What Edmonton’s smackdown win in Game 3 signifies about Oilers-Kings
The Edmonton Oilers destroyed the Los Angeles Kings 8-2 on the road Friday to go up 2-1 in their Pacific Division playoff series. Here are three observations about the first-round clash.
McDavid has plenty of help
Two Oilers benefited from Connor McDavid's vision in Game 3 as Edmonton raced to an early lead. One of them, Leon Draisaitl, is a sublime talent who's endured playoff misery alongside McDavid. The other, Zach Hyman, was signed last summer to elevate the offense and end that trend.
McDavid and Draisaitl scored a lot in recent postseasons but didn't get enough support to win a round. In 2020, they exited the Edmonton bubble after four play-in games despite combining to rack up 15 points. Last spring, the Oilers managed a mere two goals when McDavid was on the bench while getting swept by the Winnipeg Jets.
This hasn't been a problem against the Kings. Complementary scorers abound, and the superstars are doing their thing, diversifying Edmonton's modes of attack in the series.
Draisaitl's pinpoint release netted him two power-play goals before McDavid set him up at four-on-four Friday.
McDavid scored off a brilliant solo rush in Game 1 and is also up to five assists.
Evander Kane has scored five times, twice off rebounds that he cashed at the crease in Game 3.
Hyman and Ryan Nugent-Hopkins have two tallies apiece, and four more Oilers - Jesse Puljujarvi, Kailer Yamamoto, Ryan McLeod, and Darnell Nurse - each have one.
Nugent-Hopkins as a third liner gives the Oilers enviable center depth. In Kane and Hyman, McDavid and Draisaitl now have skilled finishers on their respective left wings. The offense is balanced and prolific, exactly what was needed to erase L.A.'s initial series lead. And it's also precisely what Edmonton needs, should it go deep, to scare the Calgary Flames or Colorado Avalanche.
Long before Game 3 turned into a laugher, Trevor Moore held McDavid's stick in the first period and watched from the box as the captain fed Hyman for a tap-in. McDavid's second drawn penalty of the round was two more calls than he got in the bubble or in last year's playoffs. Maybe this Oilers season really is different.
Kings need a kingpin
For the Kings to fight back in the series, one Los Angeles forward line needs to be the best on the ice or close to it. The special teams battle seems to be a lost cause - Edmonton's up 5-1 in power-play goals - so dictating play and harrying Mike Smith at even strength is vital.
Phillip Danault's line achieved that in Game 1. Danault, Moore, and Alex Iafallo each scored, and they accounted for 80.14% of the expected goals at five-on-five. But Draisaitl, Hyman, and Yamamoto outplayed them head-to-head in Game 2, while McDavid's linemates, Kane and Puljujarvi, lit the lamp 21 seconds apart.
Only the Kings' third line, Blake Lizotte between Brendan Lemieux and Dustin Brown, was effective in Game 3. They outchanced the Oilers 16-5 during their shifts, but Natural Stat Trick classified all five chances they allowed as high danger. Meanwhile, the Anze Kopitar line got burned on Edmonton's backbreaking third and fourth goals - one of which stemmed from a failed clearance, the next from Hyman bodying Andreas Athanasiou off a loose puck.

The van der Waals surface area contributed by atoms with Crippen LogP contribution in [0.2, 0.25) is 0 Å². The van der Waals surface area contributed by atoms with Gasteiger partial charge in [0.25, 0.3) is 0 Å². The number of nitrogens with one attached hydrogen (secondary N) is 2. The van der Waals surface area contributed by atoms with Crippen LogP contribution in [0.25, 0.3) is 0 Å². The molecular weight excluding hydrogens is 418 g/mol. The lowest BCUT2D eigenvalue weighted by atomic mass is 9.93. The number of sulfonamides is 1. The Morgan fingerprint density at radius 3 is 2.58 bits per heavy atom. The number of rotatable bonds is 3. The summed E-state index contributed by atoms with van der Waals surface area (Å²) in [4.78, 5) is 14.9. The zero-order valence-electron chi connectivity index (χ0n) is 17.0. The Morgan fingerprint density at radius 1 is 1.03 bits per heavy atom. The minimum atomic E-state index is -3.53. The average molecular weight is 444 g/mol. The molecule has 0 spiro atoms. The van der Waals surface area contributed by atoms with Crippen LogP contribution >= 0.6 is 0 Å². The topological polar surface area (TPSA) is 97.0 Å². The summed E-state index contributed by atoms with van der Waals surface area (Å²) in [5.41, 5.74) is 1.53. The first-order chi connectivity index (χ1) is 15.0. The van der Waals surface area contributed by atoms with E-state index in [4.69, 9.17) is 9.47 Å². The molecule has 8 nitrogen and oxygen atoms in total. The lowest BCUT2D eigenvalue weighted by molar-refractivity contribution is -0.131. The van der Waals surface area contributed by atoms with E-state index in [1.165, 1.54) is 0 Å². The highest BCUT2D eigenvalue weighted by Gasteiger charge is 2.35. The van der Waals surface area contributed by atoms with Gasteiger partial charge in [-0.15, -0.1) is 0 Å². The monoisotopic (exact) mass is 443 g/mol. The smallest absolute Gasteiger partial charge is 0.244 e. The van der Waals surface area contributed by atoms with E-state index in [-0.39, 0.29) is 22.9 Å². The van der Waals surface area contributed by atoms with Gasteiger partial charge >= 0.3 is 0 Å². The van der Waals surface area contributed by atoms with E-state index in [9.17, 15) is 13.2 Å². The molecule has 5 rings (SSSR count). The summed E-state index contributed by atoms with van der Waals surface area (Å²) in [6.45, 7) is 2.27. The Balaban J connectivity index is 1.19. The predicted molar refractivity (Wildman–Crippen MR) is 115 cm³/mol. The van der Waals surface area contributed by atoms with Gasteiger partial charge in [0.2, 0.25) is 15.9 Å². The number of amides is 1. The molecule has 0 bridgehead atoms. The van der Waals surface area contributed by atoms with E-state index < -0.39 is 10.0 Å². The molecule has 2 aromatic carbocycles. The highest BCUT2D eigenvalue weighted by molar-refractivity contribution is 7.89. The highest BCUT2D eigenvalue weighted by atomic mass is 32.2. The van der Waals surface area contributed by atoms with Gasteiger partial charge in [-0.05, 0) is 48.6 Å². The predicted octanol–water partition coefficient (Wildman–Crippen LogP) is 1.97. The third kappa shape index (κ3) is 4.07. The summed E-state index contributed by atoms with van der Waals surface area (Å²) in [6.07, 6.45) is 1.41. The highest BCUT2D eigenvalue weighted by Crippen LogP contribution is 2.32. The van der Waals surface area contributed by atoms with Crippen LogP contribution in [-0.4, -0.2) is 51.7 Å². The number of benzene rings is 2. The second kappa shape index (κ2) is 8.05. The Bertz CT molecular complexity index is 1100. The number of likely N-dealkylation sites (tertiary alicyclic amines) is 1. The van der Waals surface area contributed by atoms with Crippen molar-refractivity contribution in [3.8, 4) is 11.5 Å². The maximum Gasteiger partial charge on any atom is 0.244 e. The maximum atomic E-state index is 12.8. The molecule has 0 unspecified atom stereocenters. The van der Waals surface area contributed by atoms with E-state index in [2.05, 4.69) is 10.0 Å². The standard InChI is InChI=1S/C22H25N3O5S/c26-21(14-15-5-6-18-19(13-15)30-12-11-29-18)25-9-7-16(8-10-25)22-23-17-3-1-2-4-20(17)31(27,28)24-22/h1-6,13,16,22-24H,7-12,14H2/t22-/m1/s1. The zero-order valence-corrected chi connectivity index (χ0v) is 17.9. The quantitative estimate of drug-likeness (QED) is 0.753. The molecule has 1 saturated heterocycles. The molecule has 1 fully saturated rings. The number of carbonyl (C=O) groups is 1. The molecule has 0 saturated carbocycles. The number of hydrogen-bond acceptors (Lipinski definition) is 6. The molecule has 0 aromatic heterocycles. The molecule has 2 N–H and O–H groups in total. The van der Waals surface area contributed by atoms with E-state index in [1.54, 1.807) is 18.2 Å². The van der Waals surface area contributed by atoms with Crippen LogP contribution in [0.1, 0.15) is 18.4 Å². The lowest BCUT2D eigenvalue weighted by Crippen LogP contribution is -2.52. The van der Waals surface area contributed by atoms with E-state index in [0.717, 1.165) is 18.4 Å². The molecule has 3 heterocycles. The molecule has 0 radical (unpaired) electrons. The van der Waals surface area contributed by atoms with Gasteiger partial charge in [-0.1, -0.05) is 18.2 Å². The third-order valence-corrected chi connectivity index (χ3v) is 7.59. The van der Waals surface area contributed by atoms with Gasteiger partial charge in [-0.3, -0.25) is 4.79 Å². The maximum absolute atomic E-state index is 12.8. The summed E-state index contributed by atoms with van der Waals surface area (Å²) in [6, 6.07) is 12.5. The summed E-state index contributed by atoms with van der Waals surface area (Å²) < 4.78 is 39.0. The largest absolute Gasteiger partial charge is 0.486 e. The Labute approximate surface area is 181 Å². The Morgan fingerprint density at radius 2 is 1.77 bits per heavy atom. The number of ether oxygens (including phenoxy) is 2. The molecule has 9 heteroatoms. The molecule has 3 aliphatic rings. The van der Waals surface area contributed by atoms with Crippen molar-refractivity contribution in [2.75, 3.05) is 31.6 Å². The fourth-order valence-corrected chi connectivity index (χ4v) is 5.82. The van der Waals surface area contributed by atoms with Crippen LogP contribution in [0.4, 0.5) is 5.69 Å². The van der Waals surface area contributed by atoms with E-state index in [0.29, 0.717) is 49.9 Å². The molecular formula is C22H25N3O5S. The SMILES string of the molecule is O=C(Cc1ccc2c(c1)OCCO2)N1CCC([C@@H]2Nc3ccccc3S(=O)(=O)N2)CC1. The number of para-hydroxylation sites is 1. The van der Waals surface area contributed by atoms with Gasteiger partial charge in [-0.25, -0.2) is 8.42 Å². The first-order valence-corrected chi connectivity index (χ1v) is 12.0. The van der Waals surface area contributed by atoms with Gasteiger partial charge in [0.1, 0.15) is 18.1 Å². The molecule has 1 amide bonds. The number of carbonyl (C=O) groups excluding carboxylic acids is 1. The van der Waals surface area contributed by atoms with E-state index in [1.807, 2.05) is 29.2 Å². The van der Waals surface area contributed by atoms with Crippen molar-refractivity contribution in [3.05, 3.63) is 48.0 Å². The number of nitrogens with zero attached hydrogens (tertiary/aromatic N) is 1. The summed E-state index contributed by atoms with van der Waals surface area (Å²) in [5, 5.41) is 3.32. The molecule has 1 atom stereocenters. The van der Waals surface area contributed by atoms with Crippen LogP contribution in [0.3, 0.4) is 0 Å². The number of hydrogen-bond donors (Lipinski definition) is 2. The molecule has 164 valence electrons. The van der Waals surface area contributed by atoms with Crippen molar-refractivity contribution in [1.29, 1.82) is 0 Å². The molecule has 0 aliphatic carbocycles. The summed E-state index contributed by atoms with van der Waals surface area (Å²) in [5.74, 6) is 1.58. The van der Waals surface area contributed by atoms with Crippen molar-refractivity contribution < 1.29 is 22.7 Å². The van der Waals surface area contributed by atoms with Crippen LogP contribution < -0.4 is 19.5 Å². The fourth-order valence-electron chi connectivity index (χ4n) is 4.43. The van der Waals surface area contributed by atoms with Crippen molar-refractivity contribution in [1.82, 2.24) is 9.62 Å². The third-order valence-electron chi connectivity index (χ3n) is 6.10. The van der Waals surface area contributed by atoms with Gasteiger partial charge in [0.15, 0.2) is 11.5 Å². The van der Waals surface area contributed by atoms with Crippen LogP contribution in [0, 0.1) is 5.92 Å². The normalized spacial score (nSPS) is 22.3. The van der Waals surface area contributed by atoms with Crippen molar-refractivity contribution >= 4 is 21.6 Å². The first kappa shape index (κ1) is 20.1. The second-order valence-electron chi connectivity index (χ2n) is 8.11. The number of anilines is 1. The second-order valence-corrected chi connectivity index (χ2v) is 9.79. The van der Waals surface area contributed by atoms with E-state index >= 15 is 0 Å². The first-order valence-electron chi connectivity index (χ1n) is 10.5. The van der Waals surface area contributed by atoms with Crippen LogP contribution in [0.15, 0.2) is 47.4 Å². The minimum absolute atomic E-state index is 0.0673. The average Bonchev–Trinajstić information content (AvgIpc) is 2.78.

L.A.'s top lines lack great finishers, an acute issue in this matchup. Until Viktor Arvidsson returns from injury, Danault and Adrian Kempe will be the club's only active 20-goal scorers. The Kings scored fewer goals this season than any playoff team except the Dallas Stars, whose path to victory against the Flames hinges on Jake Oettinger delivering four shutouts.
L.A. couldn't dream of doing that even before Kane and Hyman heated up since Edmonton's superstars rarely get neutralized in the same game. Opponents held both McDavid and Draisaitl pointless just 10 times in the regular season.
Kopitar and Danault - L.A.'s equivalent duo - are fine two-way centers. At least one of them has to level up and dominate if the Kings are to avoid further embarrassment.
Smith is trending upward
Smith's performances with the Oilers have swung between extremes. He looked washed after the 2019-20 campaign, elite in 2020-21, and reliable when he wasn't injured this past regular season.
The 40-year-old goalie won nine straight appearances heading into these playoffs and promptly gifted L.A. Game 1 via that ghastly giveaway, which clinched his 10th straight postseason loss since 2019. Then Smith blanked the Kings with 30 saves in Game 2. He stopped 44 shots in Game 3.
A fan's faith in Smith can waver by the season, month, or night. But his play Friday was reassuring. L.A. outshot the Oilers 19-7 in the first period, yet Smith shut the door while McDavid capitalized on two openings to secure the lead. When Edmonton led big in the second, Smith peeked at the weak side of a developing attack, spotted Kopitar lurking, and moved laterally to glove his one-timer with ease rather than lunge in desperation.
Smith's impenetrability in Game 2 made him the sixth goalie to record a playoff shutout in his 40s. He was the first to do it since Dwayne Roloson in 2011. Two of those old-timers, Jacques Plante and Dominik Hasek, are NHL legends who improved on the feat by getting another shutout in the same postseason.
Smith doesn't need to resemble prime Hasek to finish off L.A. and help spark a deep run. Remaining trustworthy would suffice.
Nick Faris is a features writer at theScore.